Southwest Airlines last month handed Baltimore-Washington International Airport its first significant gain in passenger traffic in nearly four years, as the number of passengers traveling through BWI jumped by nearly 100,000 from a year ago.
Southwest, a Dallas-based discount carrier, began flying Sept. 15 from BWI to Chicago and Cleveland. Although its traffic accounted for only 3 percent of BWI's 807,000 passengers in September, the upstart airline's debut forced down fares among other airlines, attracting droves of travelers.
The resulting 13.6 percent growth for September compares with a slight decrease in passenger traffic nationwide.
"Southwest and its fares certainly have stimulated the market," Theodore E. Mathison, administrator at BWI, said yesterday.
Since Southwest announced plans in July to begin service at BWI, the unrestricted one-way fare to Cleveland has dropped from $349 to$49. USAir cut its fares and added seven flights. Continental Airlines launched its Peanut Fares service from BWI to nine East Coast cities.
Airport officials said yesterday that traffic for USAir, BWI's hub carrier, rose 8 percent in September. Continental's traffic was up 57 percent, and United's rose 37 percent.
Southwest's decision to launch its first East Coast operation at BWI was heralded as one that would guarantee sizable increases in airport traffic. "It's not uncommon to see all the carriers gain traffic when we enter the market," Patrick Edwards, Southwest's sales manager at BWI, said yesterday.
Southwest also began service this year at San Jose, Calif., and Louisville, Ky. In Southwest's first month at Louisville, the number of passengers traveling to and from Chicago jumped from 8,000 to 23,000, according to Southwest.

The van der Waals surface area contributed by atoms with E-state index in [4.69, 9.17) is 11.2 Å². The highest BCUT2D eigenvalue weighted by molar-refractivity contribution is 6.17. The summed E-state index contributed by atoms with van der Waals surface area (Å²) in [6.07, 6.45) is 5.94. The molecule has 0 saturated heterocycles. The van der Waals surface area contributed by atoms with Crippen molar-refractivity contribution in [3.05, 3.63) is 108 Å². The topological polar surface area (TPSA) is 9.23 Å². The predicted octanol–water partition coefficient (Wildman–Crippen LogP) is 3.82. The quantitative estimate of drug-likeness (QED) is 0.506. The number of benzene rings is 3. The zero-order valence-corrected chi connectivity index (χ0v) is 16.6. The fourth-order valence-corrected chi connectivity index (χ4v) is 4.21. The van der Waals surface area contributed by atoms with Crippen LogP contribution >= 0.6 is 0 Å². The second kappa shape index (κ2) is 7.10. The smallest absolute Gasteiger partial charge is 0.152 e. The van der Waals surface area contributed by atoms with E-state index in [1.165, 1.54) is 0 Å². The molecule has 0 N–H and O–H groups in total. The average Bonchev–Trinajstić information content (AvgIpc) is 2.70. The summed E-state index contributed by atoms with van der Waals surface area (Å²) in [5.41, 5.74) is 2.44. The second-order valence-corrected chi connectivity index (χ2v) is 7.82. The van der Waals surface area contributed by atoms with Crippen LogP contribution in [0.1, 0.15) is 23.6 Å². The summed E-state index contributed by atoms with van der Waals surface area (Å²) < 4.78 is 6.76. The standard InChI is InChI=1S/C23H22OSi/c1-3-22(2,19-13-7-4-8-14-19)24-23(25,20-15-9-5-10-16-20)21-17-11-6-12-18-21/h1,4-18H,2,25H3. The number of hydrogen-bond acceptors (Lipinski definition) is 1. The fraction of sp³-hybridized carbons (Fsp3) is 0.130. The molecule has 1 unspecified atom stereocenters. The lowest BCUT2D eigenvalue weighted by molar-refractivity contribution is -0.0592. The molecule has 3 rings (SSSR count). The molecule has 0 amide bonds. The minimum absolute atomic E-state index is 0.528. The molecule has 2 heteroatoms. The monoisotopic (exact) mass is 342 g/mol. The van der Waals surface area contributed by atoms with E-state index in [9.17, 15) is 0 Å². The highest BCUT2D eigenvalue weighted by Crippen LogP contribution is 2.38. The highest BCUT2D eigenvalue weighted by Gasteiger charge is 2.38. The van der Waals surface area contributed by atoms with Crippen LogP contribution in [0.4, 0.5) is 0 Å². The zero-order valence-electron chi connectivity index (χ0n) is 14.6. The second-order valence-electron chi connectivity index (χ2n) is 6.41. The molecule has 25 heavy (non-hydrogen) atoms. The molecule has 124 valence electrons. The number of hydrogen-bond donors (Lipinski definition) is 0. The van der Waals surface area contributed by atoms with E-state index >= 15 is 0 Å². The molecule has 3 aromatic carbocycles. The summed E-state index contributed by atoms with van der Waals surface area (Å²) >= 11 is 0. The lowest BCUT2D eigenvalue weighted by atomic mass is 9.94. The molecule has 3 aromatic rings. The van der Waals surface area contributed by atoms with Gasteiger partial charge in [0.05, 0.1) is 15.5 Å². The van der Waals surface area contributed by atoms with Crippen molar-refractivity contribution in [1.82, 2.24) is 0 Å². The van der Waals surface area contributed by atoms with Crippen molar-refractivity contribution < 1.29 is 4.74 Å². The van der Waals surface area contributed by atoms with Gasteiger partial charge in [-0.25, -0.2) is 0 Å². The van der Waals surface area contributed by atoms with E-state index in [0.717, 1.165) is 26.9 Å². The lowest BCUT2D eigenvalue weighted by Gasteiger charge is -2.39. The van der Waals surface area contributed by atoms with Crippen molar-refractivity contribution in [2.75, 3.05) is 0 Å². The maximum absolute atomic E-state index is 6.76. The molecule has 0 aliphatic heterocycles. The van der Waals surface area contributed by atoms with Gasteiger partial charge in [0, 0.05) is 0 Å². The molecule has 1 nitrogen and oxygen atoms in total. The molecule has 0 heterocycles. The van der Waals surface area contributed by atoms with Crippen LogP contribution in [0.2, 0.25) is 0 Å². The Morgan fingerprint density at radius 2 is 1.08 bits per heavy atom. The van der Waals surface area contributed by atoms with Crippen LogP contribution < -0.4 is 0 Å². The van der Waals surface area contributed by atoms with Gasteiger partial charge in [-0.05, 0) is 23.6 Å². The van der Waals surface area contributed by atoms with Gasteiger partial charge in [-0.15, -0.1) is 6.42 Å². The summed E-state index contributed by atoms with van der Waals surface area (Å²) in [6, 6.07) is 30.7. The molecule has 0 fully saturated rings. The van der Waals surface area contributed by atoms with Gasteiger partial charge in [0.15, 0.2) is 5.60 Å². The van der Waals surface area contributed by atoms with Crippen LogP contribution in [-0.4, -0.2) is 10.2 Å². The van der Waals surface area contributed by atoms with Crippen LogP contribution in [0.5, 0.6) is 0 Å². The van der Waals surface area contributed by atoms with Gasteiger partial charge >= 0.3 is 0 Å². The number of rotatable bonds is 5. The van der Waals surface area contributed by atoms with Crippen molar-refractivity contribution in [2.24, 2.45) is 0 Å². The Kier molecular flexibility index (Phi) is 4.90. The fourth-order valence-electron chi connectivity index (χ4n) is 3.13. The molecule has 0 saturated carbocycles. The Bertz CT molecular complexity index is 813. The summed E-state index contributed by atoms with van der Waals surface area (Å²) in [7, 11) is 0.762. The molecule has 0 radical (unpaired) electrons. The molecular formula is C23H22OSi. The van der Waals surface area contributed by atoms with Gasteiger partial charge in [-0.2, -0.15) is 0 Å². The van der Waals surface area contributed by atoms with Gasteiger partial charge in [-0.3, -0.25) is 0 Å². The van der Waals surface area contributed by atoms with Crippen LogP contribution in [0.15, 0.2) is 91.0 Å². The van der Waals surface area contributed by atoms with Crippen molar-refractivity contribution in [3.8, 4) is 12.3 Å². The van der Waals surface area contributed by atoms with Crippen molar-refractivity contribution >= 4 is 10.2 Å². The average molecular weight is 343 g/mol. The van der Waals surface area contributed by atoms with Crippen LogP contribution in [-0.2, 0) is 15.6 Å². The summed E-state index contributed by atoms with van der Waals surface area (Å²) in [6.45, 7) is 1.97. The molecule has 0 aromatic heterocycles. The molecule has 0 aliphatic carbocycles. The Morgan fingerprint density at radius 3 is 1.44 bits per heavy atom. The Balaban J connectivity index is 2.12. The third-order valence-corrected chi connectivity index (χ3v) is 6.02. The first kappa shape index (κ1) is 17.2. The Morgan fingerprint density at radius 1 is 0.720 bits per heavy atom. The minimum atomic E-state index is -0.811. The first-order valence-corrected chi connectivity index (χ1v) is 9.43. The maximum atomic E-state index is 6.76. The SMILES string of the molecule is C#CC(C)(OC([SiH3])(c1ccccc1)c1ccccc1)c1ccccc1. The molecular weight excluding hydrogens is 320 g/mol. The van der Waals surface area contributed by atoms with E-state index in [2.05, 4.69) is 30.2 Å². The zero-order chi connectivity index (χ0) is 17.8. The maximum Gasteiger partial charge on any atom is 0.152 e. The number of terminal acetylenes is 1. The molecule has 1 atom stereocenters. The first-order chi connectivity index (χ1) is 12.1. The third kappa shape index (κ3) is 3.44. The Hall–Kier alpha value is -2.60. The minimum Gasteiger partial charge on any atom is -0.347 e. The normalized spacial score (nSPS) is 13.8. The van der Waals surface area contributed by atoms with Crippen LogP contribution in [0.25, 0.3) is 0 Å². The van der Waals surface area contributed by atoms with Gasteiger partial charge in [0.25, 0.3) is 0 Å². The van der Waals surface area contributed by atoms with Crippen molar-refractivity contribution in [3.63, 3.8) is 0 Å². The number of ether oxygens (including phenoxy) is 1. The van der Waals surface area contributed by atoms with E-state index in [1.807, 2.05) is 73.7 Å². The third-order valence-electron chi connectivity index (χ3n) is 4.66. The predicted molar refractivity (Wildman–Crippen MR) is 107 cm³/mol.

In the two weeks in which it operated at BWI in September, Southwest carried just under 12,000 total passengers on its five daily flights to Cleveland and its five flights to Chicago. For October, the figure was 24,000, according to Mr. Edwards.
Mr. Edwards predicted that the steady traffic would continue at least through February, when the airline's promotional one-way flights of $19 to Cleveland and $39 to Chicago will end. The unrestricted one-way fares of $49 and $89 will continue.
Mr. Mathison said he expects overall traffic for October to increase as well, reflecting a full month of operation by Southwest, along with the lower fares by other airlines.
Last October, traffic was depressed by a five-day USAir machinists strike that affected many of the airline's flights.
In the spring, BWI experienced modest gains in traffic, after having suffered several years of industrywide declining traffic because of the Persian Gulf war and the recession. By summer, however, traffic was down slightly compared with the previous summer, when fare wars had sparked heavy travel.
Air cargo traffic was down about 10 percent, airport officials said, because of a stagnant economy and because KLM, a major overseas carrier, shifted its operation in May to Dulles International Airport near Washington. But the amount of air mail handled by carriers at BWI increased 10 percent.